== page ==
Biggest benefits of NoSQL databases--scalability and flexibility-- also give security experts the biggest headaches.
The burgeoning use of NoSQL databases within the enterprise has given users better scalability and flexibility with how they store data and how applications tap into those stores, but security experts warn that there are some serious security considerations to take into account when diving headfirst into a deployment of such an immature technology.
"We think the lack of security around NoSQL is going to take a toll on organizations," said Amichai Shulman, co-founder and CTO of Imperva. "We'll see a lot more organizations starting or going into deployment of NoSQL in the next year, and we believe what they are going to find out after they put the data there is that there are some security issues they should have considered."
An alternative to the traditional relational database, NoSQL systems do not use the SQL language for queries and are schema-less systems that allow users to change data attributes on the fly. These databases are known to scale well and offer performance advantages in transactional situations where a large amount of application users need to interact with the database in real-time, said James Phillips, co-founder and senior VP of products for Couchbase, a NoSQL platform firm.
"NoSQL is about transactionality. It's about real-time and it's about doing something with the data right now, in particular facilitating interactive software systems," Phillips said. "One of the big benefits is that you can change your mind (about attributes) at any time. They tend to be schemaless."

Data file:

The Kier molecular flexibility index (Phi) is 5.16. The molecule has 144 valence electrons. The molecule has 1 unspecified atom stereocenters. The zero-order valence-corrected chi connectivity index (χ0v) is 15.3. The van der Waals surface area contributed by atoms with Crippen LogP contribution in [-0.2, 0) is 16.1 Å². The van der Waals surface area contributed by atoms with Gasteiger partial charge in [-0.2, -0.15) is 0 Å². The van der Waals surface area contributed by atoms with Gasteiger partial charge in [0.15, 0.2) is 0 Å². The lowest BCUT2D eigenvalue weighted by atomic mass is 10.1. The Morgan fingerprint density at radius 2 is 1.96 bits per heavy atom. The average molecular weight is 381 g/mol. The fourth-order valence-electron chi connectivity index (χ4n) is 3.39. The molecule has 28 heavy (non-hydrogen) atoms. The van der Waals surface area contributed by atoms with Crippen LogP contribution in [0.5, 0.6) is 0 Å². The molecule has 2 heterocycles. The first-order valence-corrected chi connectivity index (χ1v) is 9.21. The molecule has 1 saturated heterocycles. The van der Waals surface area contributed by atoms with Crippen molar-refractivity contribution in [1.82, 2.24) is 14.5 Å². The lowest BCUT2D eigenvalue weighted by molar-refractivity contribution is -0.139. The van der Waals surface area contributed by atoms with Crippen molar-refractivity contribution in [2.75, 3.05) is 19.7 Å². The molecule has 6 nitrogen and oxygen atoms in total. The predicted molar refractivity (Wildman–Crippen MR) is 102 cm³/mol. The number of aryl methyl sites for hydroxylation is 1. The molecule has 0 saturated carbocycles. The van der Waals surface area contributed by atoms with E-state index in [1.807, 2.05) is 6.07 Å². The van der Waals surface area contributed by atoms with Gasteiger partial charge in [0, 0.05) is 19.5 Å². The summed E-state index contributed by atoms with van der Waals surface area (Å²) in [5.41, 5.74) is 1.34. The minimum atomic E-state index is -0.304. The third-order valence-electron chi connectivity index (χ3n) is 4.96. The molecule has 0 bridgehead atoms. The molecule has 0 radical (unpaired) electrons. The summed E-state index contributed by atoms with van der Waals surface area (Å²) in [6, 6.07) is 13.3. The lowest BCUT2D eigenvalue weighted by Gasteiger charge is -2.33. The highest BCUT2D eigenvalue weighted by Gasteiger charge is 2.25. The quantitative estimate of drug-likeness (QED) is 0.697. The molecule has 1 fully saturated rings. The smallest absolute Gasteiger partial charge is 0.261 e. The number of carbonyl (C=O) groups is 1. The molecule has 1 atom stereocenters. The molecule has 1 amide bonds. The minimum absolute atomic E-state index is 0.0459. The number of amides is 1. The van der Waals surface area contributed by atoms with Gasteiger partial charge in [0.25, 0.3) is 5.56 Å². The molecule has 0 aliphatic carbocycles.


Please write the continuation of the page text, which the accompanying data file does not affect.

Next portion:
But this biggest benefit of NoSQL is also one of the biggest causes of concerns for security experts.
InformationWeek is conducting our third annual State of Enterprise Storage survey on data management technologies and strategies. Upon completion, you will be eligible to enter a drawing to receive an Apple iPad 2. Take our Enterprise Storage Survey now. Survey ends Jan. 13.
Dark Reading Must Reads - September 25, 2014Dark Reading's new Must Reads is a compendium of our best recent coverage of identity and access management. Learn about access control in the age of HTML5, how to improve authentication, why Active Directory is dead, and more.
Published: 2014-09-30 ZPublisher.HTTPRequest._scrubHeader in Zope 2 before 2.13.19, as used in Plone before 4.3 beta 1, allows remote attackers to inject arbitrary HTTP headers via a linefeed (LF) character.
Published: 2014-09-30 The sandbox whitelisting function (allowmodule.py) in Plone before 4.2.3 and 4.3 before beta 1 allows remote authenticated users with certain privileges to bypass the Python sandbox restriction and execute arbitrary Python code via vectors related to importing.
Published: 2014-09-30 The App.Undo.UndoSupport.get_request_var_or_attr function in Zope before 2.12.21 and 3.13.x before 2.13.11, as used in Plone before 4.2.3 and 4.3 before beta 1, allows remote authenticated users to gain access to restricted attributes via unspecified vectors.